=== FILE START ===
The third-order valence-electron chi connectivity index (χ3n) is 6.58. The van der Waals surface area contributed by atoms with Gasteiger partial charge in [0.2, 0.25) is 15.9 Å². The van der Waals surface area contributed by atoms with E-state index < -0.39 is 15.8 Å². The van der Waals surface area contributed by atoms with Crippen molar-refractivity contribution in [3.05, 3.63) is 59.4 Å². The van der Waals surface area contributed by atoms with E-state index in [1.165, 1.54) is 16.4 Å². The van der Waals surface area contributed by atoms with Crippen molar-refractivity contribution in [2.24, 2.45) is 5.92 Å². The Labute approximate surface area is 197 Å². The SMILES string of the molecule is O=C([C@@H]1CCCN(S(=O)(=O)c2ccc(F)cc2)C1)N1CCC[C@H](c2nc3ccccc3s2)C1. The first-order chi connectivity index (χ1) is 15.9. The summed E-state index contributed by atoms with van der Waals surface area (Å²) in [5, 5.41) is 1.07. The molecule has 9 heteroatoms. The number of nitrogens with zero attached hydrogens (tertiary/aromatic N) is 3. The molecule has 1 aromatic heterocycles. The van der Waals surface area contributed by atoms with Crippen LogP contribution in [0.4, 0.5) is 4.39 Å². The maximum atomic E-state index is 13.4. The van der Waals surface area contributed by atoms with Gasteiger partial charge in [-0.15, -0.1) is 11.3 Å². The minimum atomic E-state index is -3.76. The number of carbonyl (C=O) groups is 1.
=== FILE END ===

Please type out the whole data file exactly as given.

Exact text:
The third-order valence-electron chi connectivity index (χ3n) is 6.58. The van der Waals surface area contributed by atoms with Gasteiger partial charge in [0.2, 0.25) is 15.9 Å². The van der Waals surface area contributed by atoms with E-state index < -0.39 is 15.8 Å². The van der Waals surface area contributed by atoms with Crippen molar-refractivity contribution in [3.05, 3.63) is 59.4 Å². The van der Waals surface area contributed by atoms with E-state index in [1.165, 1.54) is 16.4 Å². The van der Waals surface area contributed by atoms with Crippen molar-refractivity contribution in [2.24, 2.45) is 5.92 Å². The Labute approximate surface area is 197 Å². The SMILES string of the molecule is O=C([C@@H]1CCCN(S(=O)(=O)c2ccc(F)cc2)C1)N1CCC[C@H](c2nc3ccccc3s2)C1. The first-order chi connectivity index (χ1) is 15.9. The summed E-state index contributed by atoms with van der Waals surface area (Å²) in [5, 5.41) is 1.07. The molecule has 9 heteroatoms. The number of nitrogens with zero attached hydrogens (tertiary/aromatic N) is 3. The molecule has 1 aromatic heterocycles. The van der Waals surface area contributed by atoms with Crippen LogP contribution in [0.4, 0.5) is 4.39 Å². The maximum atomic E-state index is 13.4. The van der Waals surface area contributed by atoms with Gasteiger partial charge in [-0.15, -0.1) is 11.3 Å². The minimum atomic E-state index is -3.76. The number of carbonyl (C=O) groups is 1.